By Adam Baer
Google, like all of us, prefers things done quickly. The company is a major advocate for websites that load in a rapid fashion, especially on a mobile device.
In July, Google will be rolling out its “Speed Update,” which will make mobile page load speed a ranking factor for searches taking place on a mobile device. If your website doesn’t load quickly on a mobile device, your organic search rankings may suffer. What does all this mean? Google cares about—and wants you to care about—user experience.
Back in 2010, Google included site speed as a determining factor in its ranking algorithm. Site speed reflects how quickly a website responds to web requests. (An example of a web request is when someone enters your bank’s website address into their web browser address bar and the web server is called upon to serve your bank’s homepage to the user on their desktop or mobile device browser.)
This was Google giving web users what its internal testing showed they wanted: a faster web experience. Google’s research found that “when a website responds slowly, visitors spend less time there.” These studies determined that when a website responded quickly, users had a better experience. User experience is something that is at the forefront of Google’s ranking algorithm, and speed is a top determining factor.
So this latest update is consistent with Google’s longstanding goal of providing the best possible web experience to users. Because an estimated 48% of buyers start searching on a smart phone, it’s important that your website can perform on a mobile device and give people the information they want as fast as possible.
You’re probably wondering how fast is “fast.” Google has defined benchmarks for all major industries in several metrics.
Here is how each industry ranks against Google’s benchmarks:
Speed: Average Speed Index – How quickly the mobile page displays content to users (lower is better). Best practice is under 3 seconds.
Speed: Average Time to First Byte – How fast and responsive a mobile web server is in a specific category (lower is better). More simply, average time to first byte measures how long a browser has to wait before receiving its first byte of data from the server. Best practice is under 1.3 seconds.
Optimize: Average Request Count – The number of individual pieces of content needed to display the entire mobile page (lower is better). Best practice is fewer than 50.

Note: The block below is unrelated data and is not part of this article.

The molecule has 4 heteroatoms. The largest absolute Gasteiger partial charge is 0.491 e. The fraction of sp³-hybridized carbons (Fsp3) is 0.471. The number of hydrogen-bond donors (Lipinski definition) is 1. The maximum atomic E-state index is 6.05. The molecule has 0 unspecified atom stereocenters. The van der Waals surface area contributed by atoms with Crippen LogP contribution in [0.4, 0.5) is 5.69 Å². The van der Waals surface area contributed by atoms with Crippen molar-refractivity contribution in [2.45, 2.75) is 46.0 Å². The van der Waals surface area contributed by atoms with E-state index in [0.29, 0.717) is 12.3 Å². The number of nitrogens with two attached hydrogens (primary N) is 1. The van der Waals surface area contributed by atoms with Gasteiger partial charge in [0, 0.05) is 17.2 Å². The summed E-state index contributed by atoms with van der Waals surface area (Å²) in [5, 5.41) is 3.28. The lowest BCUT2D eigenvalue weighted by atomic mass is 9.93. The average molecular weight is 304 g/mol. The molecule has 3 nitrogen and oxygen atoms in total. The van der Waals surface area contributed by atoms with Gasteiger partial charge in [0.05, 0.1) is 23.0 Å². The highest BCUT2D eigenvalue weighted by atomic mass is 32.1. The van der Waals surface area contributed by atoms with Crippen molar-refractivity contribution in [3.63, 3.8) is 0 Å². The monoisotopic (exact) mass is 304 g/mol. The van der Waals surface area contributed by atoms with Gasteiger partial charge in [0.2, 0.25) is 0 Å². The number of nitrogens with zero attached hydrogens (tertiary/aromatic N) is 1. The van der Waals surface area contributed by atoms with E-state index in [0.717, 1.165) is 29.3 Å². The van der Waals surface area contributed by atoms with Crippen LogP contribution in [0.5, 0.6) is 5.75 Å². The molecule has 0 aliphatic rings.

Weight: Average Page Weight Bytes – The total size of a mobile webpage, measured in bytes (lower is better). Best practice is fewer than 500kb.
As you can see, per Google’s analyses, all industries are slower than they should be. The finance industry is closest to Google’s best practice in two of the four categories, but some of us still have work to do. The good news is that Google says there are plenty of easy fixes, like compressing images and text, to improve page load speed.
Optimizing your bank’s website is a technical task, and it’s important to have someone on your team, or your website administrator, test your website to determine areas in need of improvement and give yourself an edge against competitors. For an inside look at where improvements can be made, you can use Google’s page speed tool. This is a great resource that will tell you exactly what you need to fix.
It’s important to note, per Google, that this update effects pages that deliver the slowest experience, and only a small portion of search queries may be impacted. The intent of the search is still relevant and slow pages could continue to rank highly if they have strong, relevant content. However, most search engine optimizers agree that page speed—on both desktop and mobile devices—is a major factor in Google’s ranking algorithm. It should have strong consideration when you’re evaluating your SEO strategy.
Adam Baer is the digital marketing manager at Pannos Marketing based in Bedford, NH. Pannos Marketing is an award winning, full service communications firm specializing in strategic marketing, branding, digital marketing, social media, e-commerce and website solutions for financial institutions. Email: email@example.com. LinkedIn.